Incomplete Embryos in a Metal Womb

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Children in an iron lung before the advent of the polio vaccination. Many children lived for months in these machines, though not all survived, 1937. courtesy All Proud Americans

“There was a tremendous psychological element at work in all of us in our relationship to the lung. The metal respirator assumed an almost animate personality and became a symbol of protection and security…. We were incomplete embryos in a metal womb.” —Larry Alexander, 1954

http://amhistory.si.edu/polio/howpolio/ironlung.htm

9 Comments Add yours

    1. It’s so hard when living fairly comfortable lives to really imagine the suffering people have gone through. Can you imagine what the parents went through?

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  1. So sad,even though some of them made it out. I can’ imaging what that was like for them.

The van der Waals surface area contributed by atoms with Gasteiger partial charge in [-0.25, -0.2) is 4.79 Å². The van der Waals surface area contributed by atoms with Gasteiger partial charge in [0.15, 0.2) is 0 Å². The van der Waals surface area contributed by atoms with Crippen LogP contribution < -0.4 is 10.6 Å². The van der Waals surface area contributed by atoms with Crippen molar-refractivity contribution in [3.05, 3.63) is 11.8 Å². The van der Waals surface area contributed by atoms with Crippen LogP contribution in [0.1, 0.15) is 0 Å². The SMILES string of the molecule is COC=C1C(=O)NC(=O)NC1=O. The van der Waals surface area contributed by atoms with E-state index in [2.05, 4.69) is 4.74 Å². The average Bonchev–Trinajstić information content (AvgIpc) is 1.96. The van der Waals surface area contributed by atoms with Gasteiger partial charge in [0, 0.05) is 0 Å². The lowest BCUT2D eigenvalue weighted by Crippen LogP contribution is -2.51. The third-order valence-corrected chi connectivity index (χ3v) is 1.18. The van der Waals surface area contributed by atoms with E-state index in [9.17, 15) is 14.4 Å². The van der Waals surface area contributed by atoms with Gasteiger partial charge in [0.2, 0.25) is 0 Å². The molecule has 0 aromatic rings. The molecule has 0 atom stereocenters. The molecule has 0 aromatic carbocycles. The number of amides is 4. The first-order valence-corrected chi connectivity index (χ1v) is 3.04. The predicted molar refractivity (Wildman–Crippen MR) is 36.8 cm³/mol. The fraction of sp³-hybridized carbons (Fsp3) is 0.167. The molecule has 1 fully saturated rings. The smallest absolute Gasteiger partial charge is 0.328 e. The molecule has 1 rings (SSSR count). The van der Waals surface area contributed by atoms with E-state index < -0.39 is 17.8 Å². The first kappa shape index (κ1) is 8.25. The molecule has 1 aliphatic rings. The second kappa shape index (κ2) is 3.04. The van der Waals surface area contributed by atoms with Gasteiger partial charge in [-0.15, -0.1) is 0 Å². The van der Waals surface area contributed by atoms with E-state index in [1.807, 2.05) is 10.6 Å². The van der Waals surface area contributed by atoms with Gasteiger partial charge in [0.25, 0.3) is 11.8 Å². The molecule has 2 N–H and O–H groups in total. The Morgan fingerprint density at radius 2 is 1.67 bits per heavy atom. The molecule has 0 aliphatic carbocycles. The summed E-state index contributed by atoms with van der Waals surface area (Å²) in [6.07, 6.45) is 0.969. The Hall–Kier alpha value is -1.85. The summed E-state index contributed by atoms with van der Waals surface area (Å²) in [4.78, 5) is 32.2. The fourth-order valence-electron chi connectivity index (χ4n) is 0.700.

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    1. In the left hand corner of the photo there seems to be a drawing of some kind, maybe to amuse the little girl? I wonder if they had a radio at least.

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  2. Clanmother says:

    These were brave children!

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    1. There’s a certain type of bravery saved for when there’s nothing else you can do. It’s amazing the things you imagine you could never do, you do when you’re very sick. It helps if you have nice doctors and nurses like the one in the picture 🙂 I really hope this batch of kids mad it through. Polio is so scary.

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      1. Clanmother says:

        One of my mother’s friends was in an iron lung. She used to visit him – very difficult for everyone. We have made great strides in medicine – I’m thankful to all those who work tirelessly in the field of medicine….

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      2. Me too! On a number of occasions doctors and nurses have saved my life. I’m so in awe of them.

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